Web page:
Small victories help, in a massive way


Gather round everybody, let me tell you my tales of woe.....

Please do not worry, I am not looking for sympathy, the aim of this blog is to hopefully be uplifting to other BT warriors in some small way. I am by no means an expert, I am just trying to find my own way through.

The past 2 months have seen my family and myself have to deal with my first full seizure as a result of my Grade IV GBM. I am now 21 months post diagnosis. Having a seizure was one of the scariest prospects of the disease for me and has been one of the things that I have feared the most. However, it was strangely reassuring to have it, knowing that I knew nothing about it taking place and remembering nothing about it since it happened. I have always feared that the children would see me having a seizure and the effect that this might have on them. They were at school when it happened, but when we told them, all that they took from it, and what they thought was highly amusing, was the fact that I fell off the toilet during the seizure! It was amazing as to how sobering this one.

Since then, what has been difficult for me to deal with and to manage has been some lose of bladder control and the need to increase my steroid prescription, which in turn has presented some further unwanted and subsequent side effects. This has included an increase in confusion - I am now unable to put my clothes on the right way round, including my pants (much to the amusement of my wife) and I have no idea what day of the week it is. I can no longer navigate myself around once familiar places, and have been known to walk into cupboards in an attempt to locate the nearest convenience! I can also no longer walk unaided and after numerous visits to the toilet with my father, who has seen my naked arse now on too many occasions, I have succumbed to the need to use a walking stick. At least the kids have an extra toy to play with now, in fact they won't leave it alone! As a result of these side effects, I have had to admit the need for further support from outside agencies. The scariest of these for me, has been to enlist the support of Arthur Rank Hospice, as I had certain perceptions on a hospice and what service they provide. I could have quite happily hid on the day of my first visit to day therapy there. However, I am happy to report that the support I have received from them has helped me no end and I can't praise the staff enough for the work that they do.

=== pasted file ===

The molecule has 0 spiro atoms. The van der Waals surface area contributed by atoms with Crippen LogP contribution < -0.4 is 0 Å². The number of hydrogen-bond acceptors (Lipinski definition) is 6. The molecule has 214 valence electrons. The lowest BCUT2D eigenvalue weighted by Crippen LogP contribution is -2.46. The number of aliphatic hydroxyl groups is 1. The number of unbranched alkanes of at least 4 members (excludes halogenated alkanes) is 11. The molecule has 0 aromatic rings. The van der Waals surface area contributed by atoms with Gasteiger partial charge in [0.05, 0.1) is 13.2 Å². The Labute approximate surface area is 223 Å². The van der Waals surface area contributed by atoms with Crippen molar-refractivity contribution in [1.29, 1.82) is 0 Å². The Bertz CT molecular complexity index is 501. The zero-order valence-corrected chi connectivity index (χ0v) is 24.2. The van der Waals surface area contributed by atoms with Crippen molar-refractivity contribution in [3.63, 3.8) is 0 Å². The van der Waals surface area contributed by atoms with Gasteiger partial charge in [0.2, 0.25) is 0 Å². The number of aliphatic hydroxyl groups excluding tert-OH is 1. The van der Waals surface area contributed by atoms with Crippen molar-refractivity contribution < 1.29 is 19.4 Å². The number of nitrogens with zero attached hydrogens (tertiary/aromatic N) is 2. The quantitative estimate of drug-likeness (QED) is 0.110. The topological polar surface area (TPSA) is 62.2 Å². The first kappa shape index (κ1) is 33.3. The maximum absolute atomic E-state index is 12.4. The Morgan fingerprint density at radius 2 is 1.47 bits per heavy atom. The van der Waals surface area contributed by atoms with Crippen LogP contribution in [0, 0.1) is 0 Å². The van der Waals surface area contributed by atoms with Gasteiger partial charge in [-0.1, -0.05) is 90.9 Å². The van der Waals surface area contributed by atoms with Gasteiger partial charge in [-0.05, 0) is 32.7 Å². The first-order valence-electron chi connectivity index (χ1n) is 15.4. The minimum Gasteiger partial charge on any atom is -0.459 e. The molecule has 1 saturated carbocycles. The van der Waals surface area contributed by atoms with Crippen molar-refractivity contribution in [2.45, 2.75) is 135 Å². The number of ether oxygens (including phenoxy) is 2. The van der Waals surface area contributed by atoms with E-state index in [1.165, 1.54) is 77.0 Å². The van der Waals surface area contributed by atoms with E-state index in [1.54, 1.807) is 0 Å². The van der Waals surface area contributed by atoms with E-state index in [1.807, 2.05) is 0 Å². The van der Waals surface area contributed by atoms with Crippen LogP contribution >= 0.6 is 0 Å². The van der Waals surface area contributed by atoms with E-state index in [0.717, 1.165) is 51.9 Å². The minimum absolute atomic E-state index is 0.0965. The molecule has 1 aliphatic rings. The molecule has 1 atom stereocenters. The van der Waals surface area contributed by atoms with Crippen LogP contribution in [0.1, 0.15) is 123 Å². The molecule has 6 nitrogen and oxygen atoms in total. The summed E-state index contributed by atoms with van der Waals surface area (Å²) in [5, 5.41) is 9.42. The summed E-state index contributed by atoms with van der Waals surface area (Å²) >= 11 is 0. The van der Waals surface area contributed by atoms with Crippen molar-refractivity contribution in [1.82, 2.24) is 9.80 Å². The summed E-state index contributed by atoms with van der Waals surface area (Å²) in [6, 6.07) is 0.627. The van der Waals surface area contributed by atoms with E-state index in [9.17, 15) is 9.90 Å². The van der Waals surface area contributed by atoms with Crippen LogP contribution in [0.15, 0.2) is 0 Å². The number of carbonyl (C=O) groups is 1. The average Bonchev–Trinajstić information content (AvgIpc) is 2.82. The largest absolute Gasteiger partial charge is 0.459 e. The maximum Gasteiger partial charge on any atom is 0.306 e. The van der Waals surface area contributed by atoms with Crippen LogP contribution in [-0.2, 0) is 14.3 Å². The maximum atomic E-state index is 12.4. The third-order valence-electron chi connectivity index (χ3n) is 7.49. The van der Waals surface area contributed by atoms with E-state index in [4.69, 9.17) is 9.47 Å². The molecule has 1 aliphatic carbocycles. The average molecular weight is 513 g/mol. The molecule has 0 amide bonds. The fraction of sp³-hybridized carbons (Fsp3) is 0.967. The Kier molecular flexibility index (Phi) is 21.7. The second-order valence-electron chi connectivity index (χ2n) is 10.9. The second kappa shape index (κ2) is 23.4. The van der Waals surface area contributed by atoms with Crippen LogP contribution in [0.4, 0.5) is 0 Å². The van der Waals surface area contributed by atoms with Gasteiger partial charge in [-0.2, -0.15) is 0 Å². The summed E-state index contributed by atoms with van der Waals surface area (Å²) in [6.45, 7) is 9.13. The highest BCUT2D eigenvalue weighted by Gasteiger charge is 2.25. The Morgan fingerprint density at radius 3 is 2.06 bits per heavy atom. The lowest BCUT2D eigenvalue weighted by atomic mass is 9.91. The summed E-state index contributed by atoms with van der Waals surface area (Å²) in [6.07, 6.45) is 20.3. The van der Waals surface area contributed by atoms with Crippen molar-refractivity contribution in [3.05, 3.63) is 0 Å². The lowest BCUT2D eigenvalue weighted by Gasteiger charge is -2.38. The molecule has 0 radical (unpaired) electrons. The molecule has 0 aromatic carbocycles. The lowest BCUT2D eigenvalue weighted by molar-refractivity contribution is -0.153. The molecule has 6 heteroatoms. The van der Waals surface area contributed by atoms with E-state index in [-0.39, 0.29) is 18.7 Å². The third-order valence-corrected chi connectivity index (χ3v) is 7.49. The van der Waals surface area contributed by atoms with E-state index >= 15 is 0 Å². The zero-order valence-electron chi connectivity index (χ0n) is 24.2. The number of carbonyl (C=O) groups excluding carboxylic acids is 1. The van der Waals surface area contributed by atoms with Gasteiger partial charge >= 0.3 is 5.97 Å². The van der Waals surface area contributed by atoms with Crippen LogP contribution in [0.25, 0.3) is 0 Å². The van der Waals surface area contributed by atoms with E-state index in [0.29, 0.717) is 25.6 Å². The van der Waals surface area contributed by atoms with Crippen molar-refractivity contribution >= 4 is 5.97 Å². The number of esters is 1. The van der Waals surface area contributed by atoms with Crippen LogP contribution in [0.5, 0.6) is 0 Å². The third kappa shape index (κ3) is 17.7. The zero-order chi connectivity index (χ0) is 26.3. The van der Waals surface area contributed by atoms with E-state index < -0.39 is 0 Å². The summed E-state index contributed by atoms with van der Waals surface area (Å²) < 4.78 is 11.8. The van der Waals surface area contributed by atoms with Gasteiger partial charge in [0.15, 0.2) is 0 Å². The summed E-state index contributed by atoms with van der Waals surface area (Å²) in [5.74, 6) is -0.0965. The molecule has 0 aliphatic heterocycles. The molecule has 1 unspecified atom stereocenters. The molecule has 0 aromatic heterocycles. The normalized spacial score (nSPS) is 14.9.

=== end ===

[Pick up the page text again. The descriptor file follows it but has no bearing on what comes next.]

My treatment currently continues, three weekly chemotherapy sessions at Addenbrookes hospital (this via IV this time). My next scan is at the beginning of December, which always presents anxieties but in the meantime, we continue to do what we can, when we can and embrace the hills and headwinds that are sent our way. Until the next time..........

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